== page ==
Why It’s Creepy and Crawly: Gremlins is one of those films where you can tell the cast and crew must have had so much fun while they were making it. Because it’s just as fun to watch. When Randall (Hoyt Axton) goes to Chinatown to hunt down unique Christmas gifts, he finds a strange, adorable little thing that he wants to give to his son, Billy (Zach Galligan), as a pet. However, the fluffy creature comes with a strict set of rules—all of which Billy accidentally breaks. Through a series of unfortunate mishaps, a horde of nasty, mischievous monsters takes to the streets. The havoc is both horrifying and hilarious. I almost categorized this as a Side Splitter (horror comedy) because there’s some pretty funny stuff. The gremlins wear hats. They smoke. They play cards. They throw wicked parties. Director Joe Dante must have had an absolute ball piecing together all the fine details because these monsters are bursting with personality. Yet in the midst of all the silliness there’s a gruesome streak that is very surprising given the film’s PG rating. Some of the gremlins (and people for that matter) die in brutal ways. Plus, the story is set during the Christmas season, and right in the middle of the film, a character tells a morbid Christmas story that’ll suck the yuletide cheer right out of you. Since it’s a film primarily starring puppets, you’re just kind of stunned when the generally playful tone abruptly shifts. Still, Gremlins is a fun, classic film that should not be left off a respectable creature feature list. Maybe just don’t watch it during the holidays. Or after midnight.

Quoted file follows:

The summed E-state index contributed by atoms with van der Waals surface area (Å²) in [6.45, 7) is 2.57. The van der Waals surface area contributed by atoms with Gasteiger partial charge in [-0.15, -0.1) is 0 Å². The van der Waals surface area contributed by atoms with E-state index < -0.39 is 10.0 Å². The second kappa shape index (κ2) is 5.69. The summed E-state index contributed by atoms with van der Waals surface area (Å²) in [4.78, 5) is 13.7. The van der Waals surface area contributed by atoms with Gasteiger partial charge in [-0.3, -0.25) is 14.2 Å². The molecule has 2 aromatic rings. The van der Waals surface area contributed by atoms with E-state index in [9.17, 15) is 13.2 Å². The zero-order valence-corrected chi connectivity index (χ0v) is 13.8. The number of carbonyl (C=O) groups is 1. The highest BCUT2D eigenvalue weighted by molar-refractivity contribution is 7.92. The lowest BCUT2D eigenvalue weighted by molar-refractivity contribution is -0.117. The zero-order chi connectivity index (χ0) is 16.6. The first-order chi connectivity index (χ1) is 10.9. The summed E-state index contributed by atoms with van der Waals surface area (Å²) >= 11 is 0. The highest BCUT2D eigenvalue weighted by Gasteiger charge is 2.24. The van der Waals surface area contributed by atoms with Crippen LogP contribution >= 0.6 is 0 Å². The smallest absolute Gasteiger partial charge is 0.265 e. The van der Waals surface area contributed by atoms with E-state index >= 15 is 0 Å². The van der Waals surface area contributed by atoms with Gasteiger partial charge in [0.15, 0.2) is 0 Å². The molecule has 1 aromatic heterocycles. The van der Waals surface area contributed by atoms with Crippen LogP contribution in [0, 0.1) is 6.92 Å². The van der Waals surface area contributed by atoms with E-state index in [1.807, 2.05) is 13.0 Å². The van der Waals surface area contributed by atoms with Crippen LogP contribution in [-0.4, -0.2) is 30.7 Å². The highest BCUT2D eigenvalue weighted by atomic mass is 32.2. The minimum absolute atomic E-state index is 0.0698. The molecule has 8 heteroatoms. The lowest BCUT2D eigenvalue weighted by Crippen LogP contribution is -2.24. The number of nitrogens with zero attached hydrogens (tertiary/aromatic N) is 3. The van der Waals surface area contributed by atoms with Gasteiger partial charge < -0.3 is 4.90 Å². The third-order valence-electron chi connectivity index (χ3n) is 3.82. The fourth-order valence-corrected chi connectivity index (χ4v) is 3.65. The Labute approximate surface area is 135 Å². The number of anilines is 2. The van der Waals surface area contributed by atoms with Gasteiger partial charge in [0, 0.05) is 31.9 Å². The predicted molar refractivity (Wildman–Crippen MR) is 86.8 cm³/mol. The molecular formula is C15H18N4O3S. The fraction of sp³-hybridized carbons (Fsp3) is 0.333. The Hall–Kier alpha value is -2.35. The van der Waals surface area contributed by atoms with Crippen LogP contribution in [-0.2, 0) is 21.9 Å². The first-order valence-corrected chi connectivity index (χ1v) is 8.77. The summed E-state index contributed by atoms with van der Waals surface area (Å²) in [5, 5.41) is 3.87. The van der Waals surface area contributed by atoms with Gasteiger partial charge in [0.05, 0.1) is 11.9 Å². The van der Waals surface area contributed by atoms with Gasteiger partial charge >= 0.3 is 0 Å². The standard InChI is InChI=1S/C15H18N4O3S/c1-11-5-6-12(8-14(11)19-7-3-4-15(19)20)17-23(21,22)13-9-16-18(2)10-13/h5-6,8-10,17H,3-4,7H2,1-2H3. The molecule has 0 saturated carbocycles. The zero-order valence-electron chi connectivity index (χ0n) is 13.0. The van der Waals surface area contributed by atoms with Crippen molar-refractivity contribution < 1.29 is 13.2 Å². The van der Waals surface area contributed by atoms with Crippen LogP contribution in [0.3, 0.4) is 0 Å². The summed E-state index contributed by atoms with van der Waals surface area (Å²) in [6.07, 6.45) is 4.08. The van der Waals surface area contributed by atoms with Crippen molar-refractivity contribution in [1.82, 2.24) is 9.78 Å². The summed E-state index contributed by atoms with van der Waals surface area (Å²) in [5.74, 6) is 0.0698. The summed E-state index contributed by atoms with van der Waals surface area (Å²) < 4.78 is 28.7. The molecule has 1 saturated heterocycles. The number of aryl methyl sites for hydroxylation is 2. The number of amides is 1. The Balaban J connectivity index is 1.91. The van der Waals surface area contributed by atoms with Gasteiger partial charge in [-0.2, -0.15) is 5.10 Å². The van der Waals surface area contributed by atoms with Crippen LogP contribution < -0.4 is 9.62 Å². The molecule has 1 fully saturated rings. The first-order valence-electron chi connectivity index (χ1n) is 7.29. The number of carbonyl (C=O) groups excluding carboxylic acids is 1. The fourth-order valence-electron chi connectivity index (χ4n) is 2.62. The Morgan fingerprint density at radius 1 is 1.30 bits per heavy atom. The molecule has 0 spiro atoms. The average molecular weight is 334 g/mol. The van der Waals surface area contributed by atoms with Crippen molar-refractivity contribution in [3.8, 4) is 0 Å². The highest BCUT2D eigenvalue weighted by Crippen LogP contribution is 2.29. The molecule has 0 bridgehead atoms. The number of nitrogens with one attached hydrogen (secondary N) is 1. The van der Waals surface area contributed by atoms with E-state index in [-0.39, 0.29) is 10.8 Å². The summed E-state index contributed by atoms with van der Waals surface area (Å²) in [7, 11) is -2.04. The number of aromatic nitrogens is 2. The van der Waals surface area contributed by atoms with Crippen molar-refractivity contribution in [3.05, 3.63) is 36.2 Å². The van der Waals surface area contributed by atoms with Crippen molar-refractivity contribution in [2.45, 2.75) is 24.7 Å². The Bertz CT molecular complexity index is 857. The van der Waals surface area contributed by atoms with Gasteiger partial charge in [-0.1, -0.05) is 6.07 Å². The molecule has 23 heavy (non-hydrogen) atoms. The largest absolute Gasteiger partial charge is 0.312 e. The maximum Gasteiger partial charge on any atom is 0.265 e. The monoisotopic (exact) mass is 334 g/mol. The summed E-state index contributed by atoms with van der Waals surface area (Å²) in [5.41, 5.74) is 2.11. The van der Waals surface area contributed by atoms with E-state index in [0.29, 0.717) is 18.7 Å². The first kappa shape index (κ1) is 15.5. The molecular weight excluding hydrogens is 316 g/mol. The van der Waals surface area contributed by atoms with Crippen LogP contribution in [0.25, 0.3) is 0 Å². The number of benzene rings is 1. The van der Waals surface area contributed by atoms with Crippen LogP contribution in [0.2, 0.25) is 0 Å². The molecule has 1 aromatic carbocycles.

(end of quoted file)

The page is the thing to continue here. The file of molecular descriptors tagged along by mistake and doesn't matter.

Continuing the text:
My Grade: B
#6: Splice (2009)
Synopsis: “Genetic engineers Clive Nicoli and Elsa Kast hope to achieve fame by successfully splicing together the DNA of different animals to create new hybrid animals for medical use.” –www.imdb.com